Bach and Bruckner — Philadelphia Orchestra’s current program, playing through November 11 — presents a study in contrasts. Bach scored his Violin Concerto No. 2 in E Major, BWV 1042 (1720) for strings alone, creating an intimate soundscape akin to chamber music.
Anton Bruckner’s Symphony No. 8 in C Minor (1887) requires three harps, twelve horns, and just about every string player in an orchestra’s stable. On opening night, conductor Yannick Nézet-Séguin provided brio and restraint as needed.
Shining with grace and humor
Programming the Bach concerto could easily be interpreted as a gift for David Kim, the orchestra’s stalwart concertmaster since 1999. Kim undertook soloist duties for the three-movement piece, performing with style, grace, and a fair amount of humor. He never pushed the limits of good taste in the opening Allegro, blending seamlessly with the ensemble when necessary. His intelligence shone through when playing in counterpoint, allowing the solo line to subtly but distinctively emerge. The eight-minute movement created the overall effect of a Baroque country dance.
Kim took a contemplative approach to the solo-driven Adagio. His violin sailed above the playing of his fellow musicians, notable for impeccable intonation that kept notes from slurring together. I’ve long thought of this movement as a momentary wave of sadness overtaking an otherwise joyous occasion. The orchestra engendered that sentiment without dipping into excess, which balanced nicely with their spirited push into the concluding Allegro assai.
Nézet-Séguin, who can be something of a showboater, appeared to take stylistic cues from Kim. Conducting freehand, he let the simplest gestures direct his players toward bits of hidden insight, particularly throughout the second movement. This resulted in an intimately rendered reading of a familiar repertory staple that repeatedly drew in the listener. I felt as close to the music as I imagine I would have in a candlelit 18th-century salon.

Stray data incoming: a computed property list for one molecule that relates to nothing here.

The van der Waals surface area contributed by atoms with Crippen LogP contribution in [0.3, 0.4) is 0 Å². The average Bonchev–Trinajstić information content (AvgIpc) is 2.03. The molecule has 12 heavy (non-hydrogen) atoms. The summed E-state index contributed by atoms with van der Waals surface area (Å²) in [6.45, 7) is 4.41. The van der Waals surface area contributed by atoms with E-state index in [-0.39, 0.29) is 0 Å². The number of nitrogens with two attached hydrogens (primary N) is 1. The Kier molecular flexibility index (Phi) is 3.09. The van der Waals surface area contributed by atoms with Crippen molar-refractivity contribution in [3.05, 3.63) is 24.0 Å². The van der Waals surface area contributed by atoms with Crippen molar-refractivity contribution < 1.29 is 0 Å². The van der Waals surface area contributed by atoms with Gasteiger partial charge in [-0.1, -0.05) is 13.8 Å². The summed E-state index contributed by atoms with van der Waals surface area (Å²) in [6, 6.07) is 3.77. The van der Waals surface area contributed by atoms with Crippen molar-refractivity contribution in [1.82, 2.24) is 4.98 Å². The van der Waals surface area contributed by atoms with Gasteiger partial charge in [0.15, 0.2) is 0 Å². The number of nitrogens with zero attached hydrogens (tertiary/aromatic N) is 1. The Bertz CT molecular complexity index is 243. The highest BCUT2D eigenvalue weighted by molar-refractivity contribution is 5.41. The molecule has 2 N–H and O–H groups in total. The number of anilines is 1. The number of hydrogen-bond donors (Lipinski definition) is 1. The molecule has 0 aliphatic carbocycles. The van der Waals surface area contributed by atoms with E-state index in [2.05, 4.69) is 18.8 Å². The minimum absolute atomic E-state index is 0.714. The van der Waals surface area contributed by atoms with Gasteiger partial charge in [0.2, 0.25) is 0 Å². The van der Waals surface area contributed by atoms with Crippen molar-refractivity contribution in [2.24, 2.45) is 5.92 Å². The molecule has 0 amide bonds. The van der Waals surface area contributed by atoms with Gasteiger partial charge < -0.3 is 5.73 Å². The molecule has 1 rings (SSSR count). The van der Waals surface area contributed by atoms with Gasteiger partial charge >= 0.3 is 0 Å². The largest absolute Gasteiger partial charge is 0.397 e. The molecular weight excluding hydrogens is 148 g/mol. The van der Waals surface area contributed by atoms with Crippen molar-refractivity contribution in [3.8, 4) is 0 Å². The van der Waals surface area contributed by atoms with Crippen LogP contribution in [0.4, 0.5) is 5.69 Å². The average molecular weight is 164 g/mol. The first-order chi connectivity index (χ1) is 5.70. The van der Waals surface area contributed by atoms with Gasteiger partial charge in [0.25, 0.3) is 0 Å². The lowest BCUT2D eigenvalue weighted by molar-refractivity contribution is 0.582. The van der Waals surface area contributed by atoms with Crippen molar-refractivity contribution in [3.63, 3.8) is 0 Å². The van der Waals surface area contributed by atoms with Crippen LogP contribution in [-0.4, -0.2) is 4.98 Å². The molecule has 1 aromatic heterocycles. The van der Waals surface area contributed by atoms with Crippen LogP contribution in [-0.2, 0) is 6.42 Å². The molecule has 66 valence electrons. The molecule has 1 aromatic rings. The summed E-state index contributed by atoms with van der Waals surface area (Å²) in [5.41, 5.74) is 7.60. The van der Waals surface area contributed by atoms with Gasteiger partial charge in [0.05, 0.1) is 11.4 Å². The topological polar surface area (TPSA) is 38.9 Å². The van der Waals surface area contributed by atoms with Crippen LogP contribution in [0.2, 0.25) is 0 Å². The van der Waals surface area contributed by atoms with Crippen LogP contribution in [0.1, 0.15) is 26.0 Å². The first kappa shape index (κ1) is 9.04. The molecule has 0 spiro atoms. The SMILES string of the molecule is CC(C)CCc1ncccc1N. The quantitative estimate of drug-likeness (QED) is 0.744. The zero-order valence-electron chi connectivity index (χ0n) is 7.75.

Too much schleppend
Intimacy certainly doesn’t define Bruckner’s music — nor does familiarity. But his grandiose compositions inspire a near-fanatical level of loyalty. (The gentleman sitting behind me remarked that he’d traveled from Boston just to hear the concert.) Nézet-Séguin could certainly be counted among Bruckner’s devotees; press materials claim the Austrian composer is “the only composer he feels as if he had conducted in a previous life.” In that spirit, he led the daunting 85-minute Symphony No. 8 from memory.
Nézet-Séguin conducted the definitive Haas edition of the score, which dates from 1939, and his ever-present enthusiasm for the music never wavered. However, he did not follow the advice given for the long symphony’s third movement, which has the directional title Feierlich langsam, doch nicht schleppend (solemnly slow, but not dragging). Although gorgeous sound filled Verizon Hall, the noticeably unhurried tempo occasionally produced a numbing effect that made the musical intentions hard to follow. It caused the brass-heavy final movement to emerge jarringly, like a blaring alarm clock admonishing you for oversleeping.
Still, the orchestra’s reading offered many singular pleasures. Kim rejoined the strings in the concertmaster’s chair, and the glut of violins, violas, cellos, and basses alternated between shimmering sonority and foreboding dread. Principal tuba Carol Jantsch anchored the demanding brass requirements. Percussionists Anthony Orlando and Angela Zator Nelson thundered from the rear of the stage. And although Nézet-Séguin’s reading won’t erase memories of the legendary recordings made by Karajan and Boulez, he brought admirable energy to a score he clearly loves.
Bach and Bruckner were both deeply religious — the former within the German Lutheran tradition, the latter an Austrian Catholic. In the most inspired moments of this double bill, I had no doubt these compositions were meant to be seen as communions with God. It resonated most clearly whenever Kim took center stage.